- Work together with national open data portals to make data available, easily accessible and understandable.
- Provide support to regional and local open data portals where there is a greater need for help with digitisation.
- Encourage data literacy, as well as the collection of use cases of interest that can be reused.
- Develop collaborative environments that facilitate public data providers in the creation of a smart data-driven society.
Thus, just as data.europa academy functions as a knowledge centre created so that open data communities can find relevant webinars and trainings to improve their digital skills, in Spain, the National Institute of Public Training includes among its training options several courses on data whose task is to keep public administration workers up to date with the latest trends in this field.
In this line, during the spring of 2023, a training on Open Data and Information Reuse will take place, through which an approach to the open data ecosystem and the general principles of reuse will be carried out. Likewise, from 24 May to 5 June, the INAP is organising another course on the Fundamentals of Big Data, which will address blocks of knowledge such as data visualisation, cloud computing, artificial intelligence and the different strategies in the field of Data Governance.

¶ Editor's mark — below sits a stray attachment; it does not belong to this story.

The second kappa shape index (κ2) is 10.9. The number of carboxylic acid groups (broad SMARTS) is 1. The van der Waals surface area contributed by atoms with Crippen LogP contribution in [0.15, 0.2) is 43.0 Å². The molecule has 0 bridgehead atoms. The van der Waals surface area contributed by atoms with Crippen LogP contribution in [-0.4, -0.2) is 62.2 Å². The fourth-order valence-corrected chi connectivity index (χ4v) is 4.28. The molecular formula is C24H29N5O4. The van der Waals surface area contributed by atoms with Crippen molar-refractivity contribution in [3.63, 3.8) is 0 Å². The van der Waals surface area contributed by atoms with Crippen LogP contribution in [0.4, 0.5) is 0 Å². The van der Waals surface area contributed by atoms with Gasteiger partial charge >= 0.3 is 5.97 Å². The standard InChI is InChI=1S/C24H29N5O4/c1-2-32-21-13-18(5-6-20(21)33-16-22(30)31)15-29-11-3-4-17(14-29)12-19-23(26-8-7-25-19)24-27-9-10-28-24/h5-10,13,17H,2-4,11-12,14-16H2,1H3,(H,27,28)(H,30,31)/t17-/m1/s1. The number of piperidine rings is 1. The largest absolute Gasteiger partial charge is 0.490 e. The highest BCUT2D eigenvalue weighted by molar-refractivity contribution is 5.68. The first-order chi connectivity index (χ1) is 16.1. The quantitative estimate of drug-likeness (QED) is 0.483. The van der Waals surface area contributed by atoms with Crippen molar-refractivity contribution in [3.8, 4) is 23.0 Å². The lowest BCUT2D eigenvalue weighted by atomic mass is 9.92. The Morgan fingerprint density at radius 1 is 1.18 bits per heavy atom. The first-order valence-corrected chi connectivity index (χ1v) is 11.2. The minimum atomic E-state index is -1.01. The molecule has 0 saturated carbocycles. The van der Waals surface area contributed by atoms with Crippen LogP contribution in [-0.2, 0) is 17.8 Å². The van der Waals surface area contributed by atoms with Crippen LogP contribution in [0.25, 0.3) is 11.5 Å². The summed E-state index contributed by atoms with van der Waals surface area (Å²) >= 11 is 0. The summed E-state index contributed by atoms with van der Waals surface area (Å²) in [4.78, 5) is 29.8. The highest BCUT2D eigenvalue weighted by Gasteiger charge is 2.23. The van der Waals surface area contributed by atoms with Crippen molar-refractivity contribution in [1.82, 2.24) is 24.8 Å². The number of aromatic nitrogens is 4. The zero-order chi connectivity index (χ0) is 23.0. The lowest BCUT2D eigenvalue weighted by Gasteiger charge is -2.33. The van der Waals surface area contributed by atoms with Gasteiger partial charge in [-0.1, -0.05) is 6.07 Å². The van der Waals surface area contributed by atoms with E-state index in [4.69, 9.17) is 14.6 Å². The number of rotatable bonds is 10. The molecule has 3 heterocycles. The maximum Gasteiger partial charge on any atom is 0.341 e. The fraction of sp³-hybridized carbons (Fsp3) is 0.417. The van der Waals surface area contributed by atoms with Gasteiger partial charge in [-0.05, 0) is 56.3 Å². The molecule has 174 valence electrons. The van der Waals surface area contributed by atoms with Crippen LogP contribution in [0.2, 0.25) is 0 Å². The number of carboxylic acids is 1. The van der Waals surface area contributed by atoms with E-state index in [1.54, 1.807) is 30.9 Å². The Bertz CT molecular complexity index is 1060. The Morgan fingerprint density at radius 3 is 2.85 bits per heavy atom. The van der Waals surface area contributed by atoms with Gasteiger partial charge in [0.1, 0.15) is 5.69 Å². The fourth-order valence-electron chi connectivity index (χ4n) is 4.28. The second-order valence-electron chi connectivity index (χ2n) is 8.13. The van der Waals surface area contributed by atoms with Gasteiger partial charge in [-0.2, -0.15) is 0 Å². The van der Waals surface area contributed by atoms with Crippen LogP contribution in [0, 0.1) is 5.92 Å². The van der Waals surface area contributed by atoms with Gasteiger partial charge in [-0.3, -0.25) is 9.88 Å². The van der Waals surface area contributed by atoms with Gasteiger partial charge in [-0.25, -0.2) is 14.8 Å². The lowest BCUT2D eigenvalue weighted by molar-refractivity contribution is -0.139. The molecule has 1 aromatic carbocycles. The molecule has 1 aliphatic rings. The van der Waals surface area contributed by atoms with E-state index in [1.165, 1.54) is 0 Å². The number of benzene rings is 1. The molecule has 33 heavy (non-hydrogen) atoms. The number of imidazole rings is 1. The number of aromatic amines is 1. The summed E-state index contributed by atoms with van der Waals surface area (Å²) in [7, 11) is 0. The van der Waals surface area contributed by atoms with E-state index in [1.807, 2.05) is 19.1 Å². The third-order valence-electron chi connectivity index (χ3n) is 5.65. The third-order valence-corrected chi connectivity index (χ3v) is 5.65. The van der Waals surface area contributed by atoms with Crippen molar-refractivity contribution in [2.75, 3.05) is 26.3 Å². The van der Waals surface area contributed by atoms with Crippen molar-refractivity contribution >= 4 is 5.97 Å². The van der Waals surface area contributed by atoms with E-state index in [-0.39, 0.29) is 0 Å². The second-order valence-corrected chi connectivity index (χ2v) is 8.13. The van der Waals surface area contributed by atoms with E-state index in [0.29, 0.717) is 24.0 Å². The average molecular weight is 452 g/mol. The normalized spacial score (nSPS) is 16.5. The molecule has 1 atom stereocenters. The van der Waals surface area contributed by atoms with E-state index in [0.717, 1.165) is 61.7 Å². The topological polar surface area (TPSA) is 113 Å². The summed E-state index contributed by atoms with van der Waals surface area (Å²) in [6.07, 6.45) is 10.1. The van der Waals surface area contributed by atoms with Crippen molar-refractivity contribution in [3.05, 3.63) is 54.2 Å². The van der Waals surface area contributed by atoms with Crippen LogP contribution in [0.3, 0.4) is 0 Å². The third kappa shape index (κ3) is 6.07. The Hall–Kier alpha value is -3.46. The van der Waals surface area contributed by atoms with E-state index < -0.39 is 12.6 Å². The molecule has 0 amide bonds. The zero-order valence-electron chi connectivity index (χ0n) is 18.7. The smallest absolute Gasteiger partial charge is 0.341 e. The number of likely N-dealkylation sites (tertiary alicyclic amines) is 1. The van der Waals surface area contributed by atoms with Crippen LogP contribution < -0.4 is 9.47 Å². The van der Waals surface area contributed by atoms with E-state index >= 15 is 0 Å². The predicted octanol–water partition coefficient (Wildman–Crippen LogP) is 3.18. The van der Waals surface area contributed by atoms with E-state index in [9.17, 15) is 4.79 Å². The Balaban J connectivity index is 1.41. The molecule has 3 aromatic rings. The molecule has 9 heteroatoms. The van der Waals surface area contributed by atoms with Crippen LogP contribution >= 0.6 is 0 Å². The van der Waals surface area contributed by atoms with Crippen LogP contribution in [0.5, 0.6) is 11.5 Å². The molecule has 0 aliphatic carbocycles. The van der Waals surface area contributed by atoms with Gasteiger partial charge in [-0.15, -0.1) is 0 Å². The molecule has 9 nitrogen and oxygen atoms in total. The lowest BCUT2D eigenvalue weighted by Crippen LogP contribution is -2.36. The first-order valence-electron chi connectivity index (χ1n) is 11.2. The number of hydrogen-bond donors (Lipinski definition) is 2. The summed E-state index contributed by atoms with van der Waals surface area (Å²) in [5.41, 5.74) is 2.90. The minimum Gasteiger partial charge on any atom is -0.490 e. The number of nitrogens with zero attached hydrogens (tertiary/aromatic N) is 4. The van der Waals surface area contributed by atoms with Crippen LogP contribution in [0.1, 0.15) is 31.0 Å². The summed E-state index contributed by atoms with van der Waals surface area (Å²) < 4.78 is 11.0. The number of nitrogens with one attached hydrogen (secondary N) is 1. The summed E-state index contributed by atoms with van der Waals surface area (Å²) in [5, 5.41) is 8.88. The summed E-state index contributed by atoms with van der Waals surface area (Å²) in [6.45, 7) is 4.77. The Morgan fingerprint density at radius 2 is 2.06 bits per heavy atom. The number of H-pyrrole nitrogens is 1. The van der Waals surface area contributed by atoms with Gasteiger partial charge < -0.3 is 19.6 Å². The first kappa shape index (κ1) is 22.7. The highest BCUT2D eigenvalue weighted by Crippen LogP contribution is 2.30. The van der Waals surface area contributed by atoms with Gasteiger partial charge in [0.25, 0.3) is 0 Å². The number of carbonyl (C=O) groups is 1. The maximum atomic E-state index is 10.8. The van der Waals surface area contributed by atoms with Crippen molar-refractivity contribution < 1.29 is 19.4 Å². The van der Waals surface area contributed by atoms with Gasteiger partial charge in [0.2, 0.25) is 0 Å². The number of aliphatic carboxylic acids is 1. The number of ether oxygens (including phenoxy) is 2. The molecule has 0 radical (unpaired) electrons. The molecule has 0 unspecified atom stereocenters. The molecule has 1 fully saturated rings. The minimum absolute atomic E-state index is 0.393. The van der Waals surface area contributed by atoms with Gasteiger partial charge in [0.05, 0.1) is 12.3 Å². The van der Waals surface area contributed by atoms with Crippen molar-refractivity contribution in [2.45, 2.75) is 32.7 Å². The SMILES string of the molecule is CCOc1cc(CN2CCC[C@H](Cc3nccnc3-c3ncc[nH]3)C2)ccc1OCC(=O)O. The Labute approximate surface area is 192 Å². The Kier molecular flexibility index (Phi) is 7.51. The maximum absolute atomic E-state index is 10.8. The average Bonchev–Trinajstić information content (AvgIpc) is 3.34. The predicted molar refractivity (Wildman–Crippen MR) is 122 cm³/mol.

Likewise, if you are not a public sector worker, but you are interested in expanding your knowledge of open data, artificial intelligence, machine learning or other topics related to the data economy, in the blog and documentation section of datos.gob.es you can find adapted training materials, monographs on various topics, case studies, infographs and step-by-step visualisations that will help you to understand more tangibly the different theoretical applications involving open data.
Finally, if you know of more examples or other initiatives dedicated to fostering digital skills both at national and European level, do not hesitate to let us know through our mailbox email@example.com. We look forward to all your suggestions!